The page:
The Administrative Appeals Tribunal has found that two taxpayers were properly assessed to income tax on proceeds of what the Commissioner described as a "profit washing" scheme. The Tribunal also affirmed the Commissioner’s imposition of penalties.
The taxpayers were husband and wife. The husband operated an accountancy practice. They became involved in what the Tribunal described as a “crude” scheme. The scheme involved the creation of a new hybrid trust in which an entity associated with the promoter would hold units which entitled it to the income of the trust. The controllers of an underlying business would determine to conduct business through the newly created trust. The trustee would determine to distribute the business income to the promoter entity although it would seem that, in reality, only 15% of the income, presumably representing the promoter’s fee, was ever actually paid to the promoter entity. The balance of the distribution would be notionally, at least, “washed” by the promoter through a loss trust and be available to the participants.
The Commissioner issued amended assessments to the taxpayers, treating certain trust distributions emanating from the scheme as income in their hands.
The Commissioner contended that the taxpayers had participated in the arrangement, the scheme was a sham and the purported trust distributions were in fact shared equally between the taxpayers. Alternatively, the Commissioner argued that Part IVA of the Income Tax Assessment Act 1936, the general anti-avoidance provision, operated to cancel the tax benefit with the result that the amounts of the distributions ought to be regarded as income shared equally between the taxpayers.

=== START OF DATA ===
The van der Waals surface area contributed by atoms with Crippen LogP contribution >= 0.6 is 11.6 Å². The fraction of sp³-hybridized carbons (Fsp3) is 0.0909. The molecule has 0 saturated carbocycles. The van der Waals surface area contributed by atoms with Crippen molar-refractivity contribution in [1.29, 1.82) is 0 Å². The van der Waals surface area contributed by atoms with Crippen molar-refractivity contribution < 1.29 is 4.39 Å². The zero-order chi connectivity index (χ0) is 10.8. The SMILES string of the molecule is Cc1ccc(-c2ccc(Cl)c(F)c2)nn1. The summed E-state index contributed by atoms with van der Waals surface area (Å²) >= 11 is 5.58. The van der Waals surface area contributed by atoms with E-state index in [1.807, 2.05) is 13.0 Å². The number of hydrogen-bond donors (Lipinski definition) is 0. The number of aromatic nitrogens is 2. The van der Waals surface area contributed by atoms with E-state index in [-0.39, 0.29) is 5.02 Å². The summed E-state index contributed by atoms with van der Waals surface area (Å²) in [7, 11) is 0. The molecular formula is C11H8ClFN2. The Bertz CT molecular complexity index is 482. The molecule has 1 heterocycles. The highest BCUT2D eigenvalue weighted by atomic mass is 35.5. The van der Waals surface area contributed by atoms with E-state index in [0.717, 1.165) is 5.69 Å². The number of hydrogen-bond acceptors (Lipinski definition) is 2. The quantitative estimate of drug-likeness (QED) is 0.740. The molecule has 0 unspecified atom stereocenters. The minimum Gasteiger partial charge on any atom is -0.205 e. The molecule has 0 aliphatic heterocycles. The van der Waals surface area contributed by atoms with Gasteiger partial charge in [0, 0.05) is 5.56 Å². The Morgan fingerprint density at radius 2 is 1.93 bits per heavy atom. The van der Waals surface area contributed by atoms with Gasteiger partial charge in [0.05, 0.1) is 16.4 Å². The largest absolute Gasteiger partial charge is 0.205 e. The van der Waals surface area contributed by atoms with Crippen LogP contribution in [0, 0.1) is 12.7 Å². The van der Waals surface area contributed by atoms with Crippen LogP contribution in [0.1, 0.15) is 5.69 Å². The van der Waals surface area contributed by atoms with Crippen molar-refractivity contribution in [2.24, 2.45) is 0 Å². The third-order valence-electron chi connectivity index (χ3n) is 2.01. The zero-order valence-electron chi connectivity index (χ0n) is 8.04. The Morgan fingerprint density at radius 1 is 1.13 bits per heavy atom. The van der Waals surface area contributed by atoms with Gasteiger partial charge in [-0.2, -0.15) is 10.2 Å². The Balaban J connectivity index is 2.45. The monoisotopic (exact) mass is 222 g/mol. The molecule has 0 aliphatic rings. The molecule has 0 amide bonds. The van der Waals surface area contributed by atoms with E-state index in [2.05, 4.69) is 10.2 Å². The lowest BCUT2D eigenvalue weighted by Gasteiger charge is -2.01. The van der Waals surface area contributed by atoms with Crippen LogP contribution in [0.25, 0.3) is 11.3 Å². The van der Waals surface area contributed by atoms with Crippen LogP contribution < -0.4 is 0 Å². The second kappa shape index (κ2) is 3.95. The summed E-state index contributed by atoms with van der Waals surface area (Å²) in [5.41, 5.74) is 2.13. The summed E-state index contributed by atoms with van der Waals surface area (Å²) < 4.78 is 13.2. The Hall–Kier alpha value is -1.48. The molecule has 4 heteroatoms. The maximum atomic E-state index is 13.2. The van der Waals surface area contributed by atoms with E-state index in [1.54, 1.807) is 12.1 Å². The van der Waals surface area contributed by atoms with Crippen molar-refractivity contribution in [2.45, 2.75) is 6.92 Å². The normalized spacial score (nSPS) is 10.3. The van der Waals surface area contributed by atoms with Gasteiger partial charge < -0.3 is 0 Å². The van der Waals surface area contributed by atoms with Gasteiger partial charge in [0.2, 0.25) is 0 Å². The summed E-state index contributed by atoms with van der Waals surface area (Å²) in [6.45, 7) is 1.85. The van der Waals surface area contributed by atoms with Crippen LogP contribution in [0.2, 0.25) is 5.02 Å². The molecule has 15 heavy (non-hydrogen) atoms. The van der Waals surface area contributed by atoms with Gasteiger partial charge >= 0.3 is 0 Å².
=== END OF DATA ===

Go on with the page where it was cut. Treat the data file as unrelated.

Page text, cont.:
The Tribunal held that, whether or not the taxpayers participated in the scheme, the result was the same. If they did participate, the scheme was a sham. If they did not, the evidence did not show that the purported trust distributions had actually been made. Either way, the amounts in contention had remained in the taxpayers’ family trust.
The Commissioner’s amended assessments proceeded on the premise that Part IVA operated to deny the tax benefit and that, but for the scheme, the claimed distributions would have been available for the use and benefit of the taxpayers equally. The Tribunal found that the taxpayers had not discharged their onus to demonstrate that the assessments were excessive.
The Tribunal also found that the Commissioner was authorised to amend the assessments on the basis that this was a plain case of evasion.
Re Mack and FCT  AATA 367 (P E Hack SC, DP, 11 June 2014).